Published Online: April 2, 1997

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Number of School Clinics Up 50 Percent Since 1994

The number of school-based health clinics in the United States has shot up 50 percent in two years, a new national survey notes.

In a survey conducted last year of adolescent-health offices in 50 states, pollsters counted 913 school health centers. New York led the nation with 149; Florida came in second with 66 sites. In 1994, the number of school clinics hovered around 600.

The recent surge is partly due to the fact that states have become increasingly disposed to spend money on health programs at schools, said Julia Lear, the director of Making the Grade, a Washington-based nonprofit group that promotes school-based health centers and conducted the survey. According to Ms. Lear, during the past school year, 34 states allocated $42 million in state and federal money to such centers, an 8 percent increase over 1994. More than half of school-based health centers currently receive some state dollars, says the report, which was released last month.

Despite criticism that such facilities encourage sexual activity by offering students sex education materials, the number of hospitals, schools, and local health centers that are jointly setting up clinics also continues to grow, the study points out.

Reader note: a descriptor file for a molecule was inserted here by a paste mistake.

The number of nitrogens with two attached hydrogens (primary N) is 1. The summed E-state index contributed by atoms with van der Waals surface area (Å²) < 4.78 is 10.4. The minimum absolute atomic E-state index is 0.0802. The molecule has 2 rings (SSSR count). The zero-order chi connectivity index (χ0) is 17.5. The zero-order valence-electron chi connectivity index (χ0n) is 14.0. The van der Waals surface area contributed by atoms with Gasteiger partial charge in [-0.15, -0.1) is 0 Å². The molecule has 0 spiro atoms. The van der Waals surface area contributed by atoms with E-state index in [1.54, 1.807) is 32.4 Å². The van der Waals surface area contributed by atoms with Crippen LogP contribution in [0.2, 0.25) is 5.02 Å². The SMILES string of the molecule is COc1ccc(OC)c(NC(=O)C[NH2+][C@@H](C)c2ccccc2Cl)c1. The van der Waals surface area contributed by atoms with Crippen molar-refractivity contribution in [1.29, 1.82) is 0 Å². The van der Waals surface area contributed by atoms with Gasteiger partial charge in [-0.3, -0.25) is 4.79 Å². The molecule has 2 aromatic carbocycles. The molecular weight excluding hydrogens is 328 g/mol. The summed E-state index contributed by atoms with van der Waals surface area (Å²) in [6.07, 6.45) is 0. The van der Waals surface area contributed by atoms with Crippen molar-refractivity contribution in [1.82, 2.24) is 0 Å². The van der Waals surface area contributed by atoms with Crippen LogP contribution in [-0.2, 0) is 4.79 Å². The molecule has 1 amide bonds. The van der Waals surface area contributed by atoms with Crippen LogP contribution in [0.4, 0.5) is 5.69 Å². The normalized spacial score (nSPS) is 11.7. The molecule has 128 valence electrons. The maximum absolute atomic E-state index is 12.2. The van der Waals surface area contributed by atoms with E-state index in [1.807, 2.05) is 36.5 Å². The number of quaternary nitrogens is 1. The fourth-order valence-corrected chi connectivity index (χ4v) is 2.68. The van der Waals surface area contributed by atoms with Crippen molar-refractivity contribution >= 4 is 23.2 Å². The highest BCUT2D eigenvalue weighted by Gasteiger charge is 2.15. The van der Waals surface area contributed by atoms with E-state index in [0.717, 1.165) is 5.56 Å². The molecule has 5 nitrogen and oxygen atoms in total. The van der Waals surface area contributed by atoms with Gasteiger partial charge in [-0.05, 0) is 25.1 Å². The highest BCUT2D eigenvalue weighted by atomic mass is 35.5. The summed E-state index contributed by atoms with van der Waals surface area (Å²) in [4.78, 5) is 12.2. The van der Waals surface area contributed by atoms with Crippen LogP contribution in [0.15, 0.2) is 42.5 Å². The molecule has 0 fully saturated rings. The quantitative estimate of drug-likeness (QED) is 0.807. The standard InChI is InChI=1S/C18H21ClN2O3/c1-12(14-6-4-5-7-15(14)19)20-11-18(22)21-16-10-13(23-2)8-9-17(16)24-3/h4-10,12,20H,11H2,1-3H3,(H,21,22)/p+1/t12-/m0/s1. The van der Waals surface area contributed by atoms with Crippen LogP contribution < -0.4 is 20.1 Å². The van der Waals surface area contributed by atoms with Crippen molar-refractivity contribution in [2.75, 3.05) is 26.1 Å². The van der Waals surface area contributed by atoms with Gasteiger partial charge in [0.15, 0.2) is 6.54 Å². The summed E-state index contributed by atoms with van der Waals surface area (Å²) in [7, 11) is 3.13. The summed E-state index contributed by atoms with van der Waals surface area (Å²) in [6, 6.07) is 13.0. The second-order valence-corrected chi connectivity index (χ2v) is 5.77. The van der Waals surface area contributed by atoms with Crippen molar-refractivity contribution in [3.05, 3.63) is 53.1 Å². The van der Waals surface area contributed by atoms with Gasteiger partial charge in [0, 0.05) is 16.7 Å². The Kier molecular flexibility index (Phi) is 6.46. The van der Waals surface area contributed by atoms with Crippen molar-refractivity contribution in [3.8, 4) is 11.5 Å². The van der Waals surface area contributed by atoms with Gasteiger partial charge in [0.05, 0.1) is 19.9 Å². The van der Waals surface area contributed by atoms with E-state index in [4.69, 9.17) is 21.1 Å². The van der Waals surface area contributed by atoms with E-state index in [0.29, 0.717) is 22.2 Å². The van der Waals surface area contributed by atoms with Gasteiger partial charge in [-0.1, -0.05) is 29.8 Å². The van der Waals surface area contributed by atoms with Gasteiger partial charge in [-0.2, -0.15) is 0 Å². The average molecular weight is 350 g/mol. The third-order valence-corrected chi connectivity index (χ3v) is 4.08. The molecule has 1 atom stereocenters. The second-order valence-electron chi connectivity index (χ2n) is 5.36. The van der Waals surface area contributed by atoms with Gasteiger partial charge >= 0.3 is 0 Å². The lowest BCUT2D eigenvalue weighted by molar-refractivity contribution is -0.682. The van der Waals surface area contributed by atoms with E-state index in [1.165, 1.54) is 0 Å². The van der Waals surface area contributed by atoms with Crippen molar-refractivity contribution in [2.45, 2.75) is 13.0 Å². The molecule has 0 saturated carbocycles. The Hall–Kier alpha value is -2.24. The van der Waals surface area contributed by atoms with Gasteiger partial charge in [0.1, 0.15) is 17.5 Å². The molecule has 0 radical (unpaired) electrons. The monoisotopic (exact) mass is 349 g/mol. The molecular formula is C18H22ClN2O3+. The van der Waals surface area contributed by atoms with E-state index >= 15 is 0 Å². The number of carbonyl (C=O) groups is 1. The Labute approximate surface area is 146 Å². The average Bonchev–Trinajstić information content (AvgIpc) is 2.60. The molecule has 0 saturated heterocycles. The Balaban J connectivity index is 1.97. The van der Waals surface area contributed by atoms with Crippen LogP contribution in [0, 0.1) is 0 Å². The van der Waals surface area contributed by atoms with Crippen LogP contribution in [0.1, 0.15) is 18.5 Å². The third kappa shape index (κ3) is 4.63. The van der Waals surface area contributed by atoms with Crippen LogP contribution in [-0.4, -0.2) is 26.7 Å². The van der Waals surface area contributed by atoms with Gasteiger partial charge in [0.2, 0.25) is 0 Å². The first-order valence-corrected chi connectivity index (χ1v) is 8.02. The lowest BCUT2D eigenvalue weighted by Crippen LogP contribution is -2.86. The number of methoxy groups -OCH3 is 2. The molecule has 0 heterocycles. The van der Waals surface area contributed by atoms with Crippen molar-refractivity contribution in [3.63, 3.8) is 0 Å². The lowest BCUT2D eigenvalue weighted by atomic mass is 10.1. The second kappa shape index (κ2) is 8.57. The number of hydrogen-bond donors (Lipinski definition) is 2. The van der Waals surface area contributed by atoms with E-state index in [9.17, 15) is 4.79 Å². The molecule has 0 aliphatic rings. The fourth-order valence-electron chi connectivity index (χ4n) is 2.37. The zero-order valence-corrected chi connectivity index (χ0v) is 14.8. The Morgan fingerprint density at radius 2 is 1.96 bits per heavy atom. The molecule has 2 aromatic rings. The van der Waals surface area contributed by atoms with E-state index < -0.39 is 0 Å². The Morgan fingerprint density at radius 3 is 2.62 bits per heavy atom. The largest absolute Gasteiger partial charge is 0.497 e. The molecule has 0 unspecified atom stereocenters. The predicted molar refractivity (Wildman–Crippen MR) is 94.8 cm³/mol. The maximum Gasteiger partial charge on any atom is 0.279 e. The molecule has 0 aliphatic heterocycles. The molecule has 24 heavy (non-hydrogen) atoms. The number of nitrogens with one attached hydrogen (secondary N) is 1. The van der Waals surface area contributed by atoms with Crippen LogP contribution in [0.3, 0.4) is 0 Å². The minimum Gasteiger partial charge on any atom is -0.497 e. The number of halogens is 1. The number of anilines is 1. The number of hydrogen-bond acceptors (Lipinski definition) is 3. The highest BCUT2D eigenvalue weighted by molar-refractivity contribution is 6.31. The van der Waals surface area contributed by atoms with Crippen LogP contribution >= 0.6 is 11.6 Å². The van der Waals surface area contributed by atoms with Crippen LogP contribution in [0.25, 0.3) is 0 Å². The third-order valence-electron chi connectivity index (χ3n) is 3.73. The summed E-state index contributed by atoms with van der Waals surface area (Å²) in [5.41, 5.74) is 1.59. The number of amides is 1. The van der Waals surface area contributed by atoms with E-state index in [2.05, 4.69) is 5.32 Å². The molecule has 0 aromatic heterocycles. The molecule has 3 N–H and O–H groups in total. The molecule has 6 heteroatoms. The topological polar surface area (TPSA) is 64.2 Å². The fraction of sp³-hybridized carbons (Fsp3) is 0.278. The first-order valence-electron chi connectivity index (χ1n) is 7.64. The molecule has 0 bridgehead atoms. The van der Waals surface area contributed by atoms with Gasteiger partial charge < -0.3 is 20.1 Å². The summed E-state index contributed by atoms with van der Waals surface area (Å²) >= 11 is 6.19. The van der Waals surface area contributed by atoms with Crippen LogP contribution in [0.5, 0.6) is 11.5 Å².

School centers are attractive to lawmakers eager to cut down on health-care costs because they are often the most cost-effective venues for delivering services to needy young people and their families, Ms. Lear said last week.

Nicotine and Newborns

Newborn babies whose mothers smoked cigarettes during pregnancy have levels of nicotine in their systems that are comparable to adult smokers, according to a study.

In the study presented at the American College of Cardiology conference in Anaheim, Calif., last month, researchers at Mont-Godinne University Hospital in Yvoir, Belgium, measured the level of cotinine in the urine of 31 3-day-old babies whose mothers smoked, as well as in 91 children ages 1 to 12 whose parents smoked tobacco products. Cotinine is a waste byproduct of nicotine. The urinary tests were also given to nonsmoking adults married to smokers and to nonsmoking couples.

The researchers found that the cotinine levels in infants born to mothers who smoked during pregnancy were 551 nanograms per milligram of urine, about the same level as in their mothers.

The amount in toddlers, ages 1 to 3, was 200 nanograms per milligram. The level, the study says, is still considerably higher than it was in adult nonsmokers exposed to smoke at home.

The researchers also found that older children who lived with parents who smoked had "measurably higher" cotinine concentrations than children of nonsmokers.

The results indicate that the younger a person is exposed to smoking, the more susceptible he or she is to its harmful effects.

"Passive smoking appears to be quantitatively more important in children of smoking parents [and newborn babies] than in adults passively exposed to spousal smoking," the study concludes.

Exposure to tobacco in the womb has been linked to premature birth, stunted growth, and low birthweight.

While the habit of smoking during pregnancy has decreased in recent years, 15 percent of women still smoke while they're pregnant, the report says.

--JESSICA PORTNER jportner@epe.org

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